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SFF – One Child Nation

After winning Sundance‘s top doc prize earlier this year, One Child Nation is ready to take over Sydney Film Festival. Chinese leader Xiaoping tried to reverse the country’s population crisis with a one-child policy. Simple and logical as it seems and most of the Chinese citizens convinced by the government’s propaganda campaign, everything went according to plan and without any real protest…

Chinese born co-directors Nanfu Wang and Jialing Zhang document the impact of the One-Child Policy over its 35-year span – including its appalling consequences, which is straight up a human rights injustice. The film challenges its widespread assumptions about the population-control strategy from the film’s opening images, of an aborted foetus in formaldehyde, to a scene where we see a room covered in newspaper clippings for thousands of infants that went missing.

To be quite honest, I knew little to nothing about this “One-Child Policy” except for the fact that couples were just allowed to have one child. So the horror I witnessed watching this, was anything I could’ve prepared myself for, which makes this documentary even more important. I’m certain that the majority of the modern world had no idea what exactly happened in China: laws that called for the systemic sterilisation of mothers, full-term abortion of unsanctioned pregnancies, and forced adoption of children born in violation of the rule. This might seem extreme to some of you, but this personal yet shocking insight view of the outrageous events during the late ’70s and early ’80s shows just how many were affected by this population control strategy. And Wang’s family back in China is the perfect mirror to put us in the middle of all of it.

We get introduced to Wang’s younger brother – who was born exactly 5 years after Nanfu. This was only possible in some less populated rural communities, but was definitely not the norm. If her brother was born a girl, this story would’ve gone in a totally different direction. Local midwife, Huaru Yuan, reveals that she performed sterilisations and abortions (even forcibly without consent) on more than 50,000 women. She’s always tried to “restore” from her sins, by treating patients with infertility.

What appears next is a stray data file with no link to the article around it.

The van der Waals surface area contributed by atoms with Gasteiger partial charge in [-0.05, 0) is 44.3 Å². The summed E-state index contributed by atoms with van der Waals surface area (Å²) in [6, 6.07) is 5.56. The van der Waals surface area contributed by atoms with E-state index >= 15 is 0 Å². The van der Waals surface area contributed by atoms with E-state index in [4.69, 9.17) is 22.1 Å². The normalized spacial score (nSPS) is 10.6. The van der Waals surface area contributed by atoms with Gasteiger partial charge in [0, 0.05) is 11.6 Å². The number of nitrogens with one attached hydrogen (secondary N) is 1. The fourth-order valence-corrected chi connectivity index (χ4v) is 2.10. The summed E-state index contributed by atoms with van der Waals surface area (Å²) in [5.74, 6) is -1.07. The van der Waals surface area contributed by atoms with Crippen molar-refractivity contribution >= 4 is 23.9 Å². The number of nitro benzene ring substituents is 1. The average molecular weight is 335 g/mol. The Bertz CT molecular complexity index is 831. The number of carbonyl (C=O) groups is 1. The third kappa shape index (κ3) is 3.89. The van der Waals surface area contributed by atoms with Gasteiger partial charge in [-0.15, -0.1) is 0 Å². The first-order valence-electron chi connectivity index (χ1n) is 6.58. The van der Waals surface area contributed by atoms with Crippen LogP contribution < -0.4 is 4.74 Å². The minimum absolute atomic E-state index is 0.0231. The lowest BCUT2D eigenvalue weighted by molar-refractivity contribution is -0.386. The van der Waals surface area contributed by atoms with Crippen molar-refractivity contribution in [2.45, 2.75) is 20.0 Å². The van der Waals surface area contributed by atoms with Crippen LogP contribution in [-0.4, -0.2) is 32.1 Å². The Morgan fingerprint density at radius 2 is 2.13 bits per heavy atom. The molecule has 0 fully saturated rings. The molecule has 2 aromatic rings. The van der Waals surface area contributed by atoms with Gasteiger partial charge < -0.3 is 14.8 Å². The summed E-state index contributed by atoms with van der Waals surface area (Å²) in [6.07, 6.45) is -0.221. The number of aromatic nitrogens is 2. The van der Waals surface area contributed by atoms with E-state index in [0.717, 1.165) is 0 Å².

While Yuan is full of remorse, a family-planning official called Shuqin Jiang is not. She became a national treasure after appearing in commercials and talkshows, while being on the forefront of the mass abortions happening all over the country. Her communist ideology became very clear when stating she “had to put the national interest above my personal feelings”. Many thought they were fighting a population war, but can you rectify all of the pain and trauma that was caused?

Artist Peng Wang has dedicated his art to reminding the public of the many abandoned babies. His interview is one of the more explicit segments in this doco. Aborted foetuses became the subject of his work, after he photographed one by accident on a dumping site, thrown away as Tuesday’s garbage. A shocking but eye-opening revelation that works as a turning point halfway through One Child Nation. Soon after, Nanfu Wang discovers that her uncle also abandoned a baby girl shortly after her birth.

“We had no choice” is the most common sentence heard from every corner of China. Citizens still wondering decades later what exactly happened to abandoned- and taken away children. This leads Wang back to the USA, where she’s been living for years now. Research China activist Brian Stuy and Long Lan Stuy, who adopted three Chinese children, have opened an investigation on traffickers who collected unwanted babies and sold them to local orphanages. The Stuy-family has been fighting to help identify Chinese orphans and reconnect them with their lost families. This final act also explains how a lot of twins got separated because of the One-Child Policy. It leaves an emotional impact on you before rolling the credits. Journalists still discover hidden secrets of the wrongdoings of the Chinese government, up to this day.

One Child Nation is intimate and confronts audiences with a policy that might be considered by other governments in a time of overpopulation. This should serve as a lesson on “how not to repeat history”.

Screened at Sydney Film Festival

Review by Seth Eelen

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